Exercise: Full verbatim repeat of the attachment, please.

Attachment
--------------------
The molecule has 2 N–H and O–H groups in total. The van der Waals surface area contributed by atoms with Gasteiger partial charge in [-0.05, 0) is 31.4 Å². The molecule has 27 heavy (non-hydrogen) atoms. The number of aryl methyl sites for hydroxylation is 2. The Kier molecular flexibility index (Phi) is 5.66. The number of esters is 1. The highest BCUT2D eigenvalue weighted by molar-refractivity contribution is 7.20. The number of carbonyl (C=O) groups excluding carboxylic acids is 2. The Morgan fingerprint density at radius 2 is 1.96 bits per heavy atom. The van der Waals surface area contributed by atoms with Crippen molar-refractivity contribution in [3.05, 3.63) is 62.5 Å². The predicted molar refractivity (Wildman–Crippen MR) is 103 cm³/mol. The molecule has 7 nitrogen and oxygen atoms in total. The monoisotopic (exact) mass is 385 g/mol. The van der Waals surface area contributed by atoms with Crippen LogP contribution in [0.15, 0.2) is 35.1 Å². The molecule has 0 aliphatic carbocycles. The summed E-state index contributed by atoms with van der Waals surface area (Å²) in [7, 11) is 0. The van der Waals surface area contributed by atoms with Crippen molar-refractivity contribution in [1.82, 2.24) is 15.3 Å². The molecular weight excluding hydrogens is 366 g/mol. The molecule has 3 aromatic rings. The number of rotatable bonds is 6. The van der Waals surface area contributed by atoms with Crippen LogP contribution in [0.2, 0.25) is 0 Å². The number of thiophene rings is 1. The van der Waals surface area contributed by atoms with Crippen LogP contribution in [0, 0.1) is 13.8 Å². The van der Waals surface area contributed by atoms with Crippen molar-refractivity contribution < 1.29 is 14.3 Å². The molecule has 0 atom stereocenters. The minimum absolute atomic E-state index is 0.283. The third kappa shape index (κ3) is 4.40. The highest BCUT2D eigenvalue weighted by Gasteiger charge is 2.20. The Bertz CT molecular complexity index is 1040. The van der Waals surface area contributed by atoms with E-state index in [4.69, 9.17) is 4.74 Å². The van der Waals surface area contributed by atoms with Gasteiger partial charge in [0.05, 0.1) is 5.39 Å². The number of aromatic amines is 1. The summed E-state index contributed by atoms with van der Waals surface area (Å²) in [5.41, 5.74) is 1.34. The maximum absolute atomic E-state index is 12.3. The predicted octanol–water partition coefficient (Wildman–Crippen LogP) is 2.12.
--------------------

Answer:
The molecule has 2 N–H and O–H groups in total. The van der Waals surface area contributed by atoms with Gasteiger partial charge in [-0.05, 0) is 31.4 Å². The molecule has 27 heavy (non-hydrogen) atoms. The number of aryl methyl sites for hydroxylation is 2. The Kier molecular flexibility index (Phi) is 5.66. The number of esters is 1. The highest BCUT2D eigenvalue weighted by molar-refractivity contribution is 7.20. The number of carbonyl (C=O) groups excluding carboxylic acids is 2. The Morgan fingerprint density at radius 2 is 1.96 bits per heavy atom. The van der Waals surface area contributed by atoms with Crippen molar-refractivity contribution in [3.05, 3.63) is 62.5 Å². The predicted molar refractivity (Wildman–Crippen MR) is 103 cm³/mol. The molecule has 7 nitrogen and oxygen atoms in total. The monoisotopic (exact) mass is 385 g/mol. The van der Waals surface area contributed by atoms with Crippen LogP contribution in [0.15, 0.2) is 35.1 Å². The molecule has 0 aliphatic carbocycles. The summed E-state index contributed by atoms with van der Waals surface area (Å²) in [7, 11) is 0. The van der Waals surface area contributed by atoms with Crippen molar-refractivity contribution in [1.82, 2.24) is 15.3 Å². The molecular weight excluding hydrogens is 366 g/mol. The molecule has 3 aromatic rings. The number of rotatable bonds is 6. The van der Waals surface area contributed by atoms with Crippen LogP contribution in [0.2, 0.25) is 0 Å². The number of thiophene rings is 1. The van der Waals surface area contributed by atoms with Crippen LogP contribution in [0, 0.1) is 13.8 Å². The van der Waals surface area contributed by atoms with Crippen molar-refractivity contribution < 1.29 is 14.3 Å². The molecule has 0 atom stereocenters. The minimum absolute atomic E-state index is 0.283. The third kappa shape index (κ3) is 4.40. The highest BCUT2D eigenvalue weighted by Gasteiger charge is 2.20. The Bertz CT molecular complexity index is 1040. The van der Waals surface area contributed by atoms with E-state index in [4.69, 9.17) is 4.74 Å². The van der Waals surface area contributed by atoms with Gasteiger partial charge in [0.05, 0.1) is 5.39 Å². The number of aromatic amines is 1. The summed E-state index contributed by atoms with van der Waals surface area (Å²) in [5.41, 5.74) is 1.34. The maximum absolute atomic E-state index is 12.3. The predicted octanol–water partition coefficient (Wildman–Crippen LogP) is 2.12.